G4i / 18B16 / 16B19

18B16: Exam Report

Describe the forces that result in fluid exchange across capillary membranes.

57% of candidates passed this question.

The expected answer included a clear explanation of Starling’s forces, including an understanding of the importance of the relative difference along the length of the capillary, with approximate values and examples of factors that influence them. Some explanation of what contributed to the hydrostatic or osmotic pressure gained more marks than merely stating there
was a pressure. Several candidates digressed to Fick’s law of diffusion or intracellular flow of ions which was not directly relevant to capillary flow.

16B19: Exam Report

Describe how Starling forces determine fluid flux within the pulmonary capillary bed.

25% of candidates passed this question.

The equations for nett fluid flux and for nett filtration pressure were incorrect in many answers.

Better answers presented the equations and discussed each of the elements as relevant to the pulmonary capillary bed, including difference from systemic capillary beds.

 Mention of the role of lymphatics and of the effect of surfactant, left atrial pressure, gravity and posture gained marks, also.

G4i / 18B16 / 16B19: Describe how Starling forces determine fluid flux within the pulmonary capillary bed Describe the forces that result in fluid exchange across capillary membranes

  • Capillary wall is a SEMI-PERMEABLE MEMBRANE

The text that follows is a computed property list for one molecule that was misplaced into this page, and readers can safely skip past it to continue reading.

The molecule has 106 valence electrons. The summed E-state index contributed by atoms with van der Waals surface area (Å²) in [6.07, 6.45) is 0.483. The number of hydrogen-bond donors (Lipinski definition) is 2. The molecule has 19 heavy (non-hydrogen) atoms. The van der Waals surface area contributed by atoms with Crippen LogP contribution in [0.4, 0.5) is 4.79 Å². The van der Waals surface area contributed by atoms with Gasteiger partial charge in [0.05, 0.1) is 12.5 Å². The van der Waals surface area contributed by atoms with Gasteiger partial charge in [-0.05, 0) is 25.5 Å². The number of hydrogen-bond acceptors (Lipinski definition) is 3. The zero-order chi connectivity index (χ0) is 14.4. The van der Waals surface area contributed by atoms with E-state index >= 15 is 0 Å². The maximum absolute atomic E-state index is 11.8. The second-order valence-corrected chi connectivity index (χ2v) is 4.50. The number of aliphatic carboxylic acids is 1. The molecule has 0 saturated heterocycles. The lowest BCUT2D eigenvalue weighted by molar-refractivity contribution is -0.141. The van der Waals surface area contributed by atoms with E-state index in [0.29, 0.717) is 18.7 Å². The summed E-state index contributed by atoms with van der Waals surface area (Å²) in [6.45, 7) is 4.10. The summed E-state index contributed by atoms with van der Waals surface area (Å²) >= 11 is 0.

• Permeable to H2O, solutes
  • Impermeable to large proteins
  • Produces a plasma ultrafiltrate
  • Filtered by BULK FLOW through capillary wall by opposing hydrostatic + oncotic pressures
  • The function of this bulk flow is the distribute fluid between intravascular & extravascular compartments → no nutritional benefit

Starling Forces

  • Hydrostatic & oncotic pressures described by ∆ Starling Forces:


Kf = Filtration Coefficient

  • SA capillary walls x perm to H2O
  • i.e. a leaky’ capillary due to histamine will have high Kf

σ=Reflection Coefficient

  • = Capillary permeability to proteins
  • This value ranges from 0 – 1
  • i.e. Hepatic sinusoids v. perm ~1
  • CSF & glomerular v. low closer to 0

PC = Capillary Hydrostatic Pressure

  • Pushes fluid into interstitial space
  • Determined by arterial P, pre-cap & post-cap sphincter resistance

Pi = Interstitial Fluid Hydrostatic Pressure

  • Pushes fluid into capillary

ΠC = Capillary Oncotic Pressure

  • Generated by plasma albumin
  • Generates an osmotic force
  • Which prevents fluid moving out of capillary
  • Stable at 28mmHg through vessel length

Πi = Interstitial Fluid Oncotic Pressure

  • Generated by protein concentration of interstitial fluid
  • Promotes fluid movement out of capillary

NFP is different at arterial & venous ends of caps

Graph of Starling

The fall in CAPILLARY HYDROSTATI PRESSURE as blood flows from ARTERIAL → VENOUS end is responsible for the altered NFP

Fluid Loss

  • NET FLUID LOSS from filtration is 4L/day
  • This is all reabsorbed by lymphatics
  • NOTE: some specialised capillaries can display filtration/reabsorption along the length of their vessels i.e.:
    • Glom. Caps → always filter (huge hydrostatic pressures)
    • Interstitial Caps → always reabsorb

Interstitial Oedema

  • Occurs with accumulation of interstitial fluid
  • Due to:

1. Imbalanced Starling Forces

  • ↑PCg. fluid overload
  • ↓πCg. malnutrition → ↓protein synthesis
  • ↓Pig. negative pressure pulmonary oedema
  • ↑πig. burns → plasma leak

2. Impaired Lymph Drainage

  • Lymphoedema due to LN clearance or blockage i.e. infection

3. Kf ↑ / ↑ σ

  • ↑Kf with infection/inflammation = leaky caps
  • ↑σ in tissues with higher protein permeability i.e. liver


  • ↑diffusion distance for O2 & nutrients → this is very dangerous where there is a thin interstitial distance i.e. ALVEOLI